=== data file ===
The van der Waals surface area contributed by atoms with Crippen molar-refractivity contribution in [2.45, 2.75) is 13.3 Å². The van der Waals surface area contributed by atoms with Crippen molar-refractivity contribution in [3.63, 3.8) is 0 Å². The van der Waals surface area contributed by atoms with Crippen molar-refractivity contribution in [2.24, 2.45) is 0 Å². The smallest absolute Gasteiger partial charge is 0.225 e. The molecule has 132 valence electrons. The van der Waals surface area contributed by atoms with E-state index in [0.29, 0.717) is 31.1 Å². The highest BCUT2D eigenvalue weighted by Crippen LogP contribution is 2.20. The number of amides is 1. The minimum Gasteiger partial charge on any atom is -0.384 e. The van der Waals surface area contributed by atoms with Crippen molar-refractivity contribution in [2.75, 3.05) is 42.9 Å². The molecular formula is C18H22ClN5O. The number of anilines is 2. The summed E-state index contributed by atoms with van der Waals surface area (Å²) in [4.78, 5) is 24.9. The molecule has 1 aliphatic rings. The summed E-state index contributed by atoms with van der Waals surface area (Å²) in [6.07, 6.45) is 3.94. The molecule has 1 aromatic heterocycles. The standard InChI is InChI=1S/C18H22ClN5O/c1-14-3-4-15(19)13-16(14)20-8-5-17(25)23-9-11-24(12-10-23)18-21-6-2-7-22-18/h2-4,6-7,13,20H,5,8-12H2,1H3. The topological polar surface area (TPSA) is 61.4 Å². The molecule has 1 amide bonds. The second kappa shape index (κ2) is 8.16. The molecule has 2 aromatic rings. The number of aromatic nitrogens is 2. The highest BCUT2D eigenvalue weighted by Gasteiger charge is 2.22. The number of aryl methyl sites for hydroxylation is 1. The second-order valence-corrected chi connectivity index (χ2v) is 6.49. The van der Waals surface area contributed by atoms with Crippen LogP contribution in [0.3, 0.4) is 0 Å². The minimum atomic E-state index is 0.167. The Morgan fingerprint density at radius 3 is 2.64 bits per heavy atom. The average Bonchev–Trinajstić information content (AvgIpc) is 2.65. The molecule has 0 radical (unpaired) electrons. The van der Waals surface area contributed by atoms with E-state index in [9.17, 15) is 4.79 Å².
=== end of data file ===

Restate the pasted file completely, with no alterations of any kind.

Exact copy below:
The van der Waals surface area contributed by atoms with Crippen molar-refractivity contribution in [2.45, 2.75) is 13.3 Å². The van der Waals surface area contributed by atoms with Crippen molar-refractivity contribution in [3.63, 3.8) is 0 Å². The van der Waals surface area contributed by atoms with Crippen molar-refractivity contribution in [2.24, 2.45) is 0 Å². The smallest absolute Gasteiger partial charge is 0.225 e. The molecule has 132 valence electrons. The van der Waals surface area contributed by atoms with E-state index in [0.29, 0.717) is 31.1 Å². The highest BCUT2D eigenvalue weighted by Crippen LogP contribution is 2.20. The number of amides is 1. The minimum Gasteiger partial charge on any atom is -0.384 e. The van der Waals surface area contributed by atoms with Crippen molar-refractivity contribution in [2.75, 3.05) is 42.9 Å². The molecular formula is C18H22ClN5O. The number of anilines is 2. The summed E-state index contributed by atoms with van der Waals surface area (Å²) in [4.78, 5) is 24.9. The molecule has 1 aliphatic rings. The summed E-state index contributed by atoms with van der Waals surface area (Å²) in [6.07, 6.45) is 3.94. The molecule has 1 aromatic heterocycles. The standard InChI is InChI=1S/C18H22ClN5O/c1-14-3-4-15(19)13-16(14)20-8-5-17(25)23-9-11-24(12-10-23)18-21-6-2-7-22-18/h2-4,6-7,13,20H,5,8-12H2,1H3. The topological polar surface area (TPSA) is 61.4 Å². The molecule has 1 amide bonds. The second kappa shape index (κ2) is 8.16. The molecule has 2 aromatic rings. The number of aromatic nitrogens is 2. The highest BCUT2D eigenvalue weighted by Gasteiger charge is 2.22. The number of aryl methyl sites for hydroxylation is 1. The second-order valence-corrected chi connectivity index (χ2v) is 6.49. The van der Waals surface area contributed by atoms with Crippen LogP contribution in [0.3, 0.4) is 0 Å². The minimum atomic E-state index is 0.167. The Morgan fingerprint density at radius 3 is 2.64 bits per heavy atom. The average Bonchev–Trinajstić information content (AvgIpc) is 2.65. The molecule has 0 radical (unpaired) electrons. The van der Waals surface area contributed by atoms with E-state index in [9.17, 15) is 4.79 Å².